This is a review of only 2 approaches to achieve a desired effect with a purple Iris flower. I had placed purple iris flowers in a vase, which I set in front of a white mat board. I wanted to do a study of this flower because of the great purple tones, the strong complimentary yellow colour and great curves and folds. The purple in these flowers are normally so saturated that I needed a very soft light (cloudy day, large window and not in direct light) to not overly darken the shadow areas.
It wasn't until some time later while reviewing the images again that I thought about trying to produce a B&W version.
I didn't want a high contrast image but wanted to focus on the great tones and textures as the form was already established by the image taken.
My approach is to open in Adobe Camera Raw (ACR) and then to tweak the hue saturation and luminescence for what I think will convert well with a photoshop B&W adjustment layer. I know I can do this directly with the setting in ACR but I find that I have more flexibly creating masks with colour and using ACR to separate colours further apart before bringing into photoshop.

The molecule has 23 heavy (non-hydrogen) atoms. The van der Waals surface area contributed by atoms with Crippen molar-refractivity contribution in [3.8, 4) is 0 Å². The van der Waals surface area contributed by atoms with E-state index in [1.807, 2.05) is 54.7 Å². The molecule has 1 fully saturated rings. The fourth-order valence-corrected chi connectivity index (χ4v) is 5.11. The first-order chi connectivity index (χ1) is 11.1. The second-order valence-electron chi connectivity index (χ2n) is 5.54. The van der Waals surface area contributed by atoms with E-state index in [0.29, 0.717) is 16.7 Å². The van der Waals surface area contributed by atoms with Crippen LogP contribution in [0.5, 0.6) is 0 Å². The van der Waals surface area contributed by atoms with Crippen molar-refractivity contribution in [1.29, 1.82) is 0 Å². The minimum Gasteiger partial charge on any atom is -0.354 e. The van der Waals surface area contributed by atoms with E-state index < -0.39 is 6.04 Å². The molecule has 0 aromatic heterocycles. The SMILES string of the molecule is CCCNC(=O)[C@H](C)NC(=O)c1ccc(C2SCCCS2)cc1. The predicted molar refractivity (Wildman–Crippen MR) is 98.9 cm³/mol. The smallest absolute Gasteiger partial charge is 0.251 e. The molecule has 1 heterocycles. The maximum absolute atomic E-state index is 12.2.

In the image below, you can see by using the blue and magenta sliders I made the bluer tones bluer and the darker purple more magenta. This would give more control over the tones when using the blue and purple slider with the B&W adjustment layer.
I have just finally installed Photoshop on my new computer as the CS3 (windows XP) version was not migratable to the new windows 7 (64-bit) machine. With 7 processors, 12 GB of RAM and 1.8GB Nividia video card, it sure does fly. I did get the upgrade Veveza II and I thought I would play around with Silver Efex Pro that many photographers seem to enjoy.
I enjoy the B&W adjustment layer version better, mainly because I could bring out more tones, less muddy in the darker portions and I could also turn the yellow stamens white. There was considerable time spent achieving this effect whereas with Silver Efex Pro it was just a click of the button after I selected the processing type and film section.
I do like the Silver Pro version because while still soft, the contrast in texture of the vein like patterns is better. I suspect that if I were to make a final print I would combine the best parts of each through masking and blending modes.
I did add a blue/purple duo-tone and in this case more of a tint to further soften the final image.